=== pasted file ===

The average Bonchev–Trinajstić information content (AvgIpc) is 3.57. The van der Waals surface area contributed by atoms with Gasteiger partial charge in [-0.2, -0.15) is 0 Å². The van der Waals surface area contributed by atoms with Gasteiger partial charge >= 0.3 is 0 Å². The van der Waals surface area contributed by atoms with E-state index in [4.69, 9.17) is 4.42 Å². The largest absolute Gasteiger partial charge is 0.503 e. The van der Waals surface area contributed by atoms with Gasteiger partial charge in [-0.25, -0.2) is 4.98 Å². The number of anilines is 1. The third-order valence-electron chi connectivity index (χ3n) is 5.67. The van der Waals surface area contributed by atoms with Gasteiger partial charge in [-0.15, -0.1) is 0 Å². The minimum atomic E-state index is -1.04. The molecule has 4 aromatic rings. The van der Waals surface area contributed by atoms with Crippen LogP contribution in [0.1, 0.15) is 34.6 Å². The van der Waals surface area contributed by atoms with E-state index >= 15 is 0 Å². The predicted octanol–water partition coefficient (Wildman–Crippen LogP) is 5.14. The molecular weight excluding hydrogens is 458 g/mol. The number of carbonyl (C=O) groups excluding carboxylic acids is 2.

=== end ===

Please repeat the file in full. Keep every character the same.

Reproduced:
The average Bonchev–Trinajstić information content (AvgIpc) is 3.57. The van der Waals surface area contributed by atoms with Gasteiger partial charge in [-0.2, -0.15) is 0 Å². The van der Waals surface area contributed by atoms with Gasteiger partial charge >= 0.3 is 0 Å². The van der Waals surface area contributed by atoms with E-state index in [4.69, 9.17) is 4.42 Å². The largest absolute Gasteiger partial charge is 0.503 e. The van der Waals surface area contributed by atoms with Gasteiger partial charge in [-0.25, -0.2) is 4.98 Å². The number of anilines is 1. The third-order valence-electron chi connectivity index (χ3n) is 5.67. The van der Waals surface area contributed by atoms with Gasteiger partial charge in [-0.15, -0.1) is 0 Å². The minimum atomic E-state index is -1.04. The molecule has 4 aromatic rings. The van der Waals surface area contributed by atoms with Crippen LogP contribution in [0.1, 0.15) is 34.6 Å². The van der Waals surface area contributed by atoms with E-state index >= 15 is 0 Å². The predicted octanol–water partition coefficient (Wildman–Crippen LogP) is 5.14. The molecular weight excluding hydrogens is 458 g/mol. The number of carbonyl (C=O) groups excluding carboxylic acids is 2.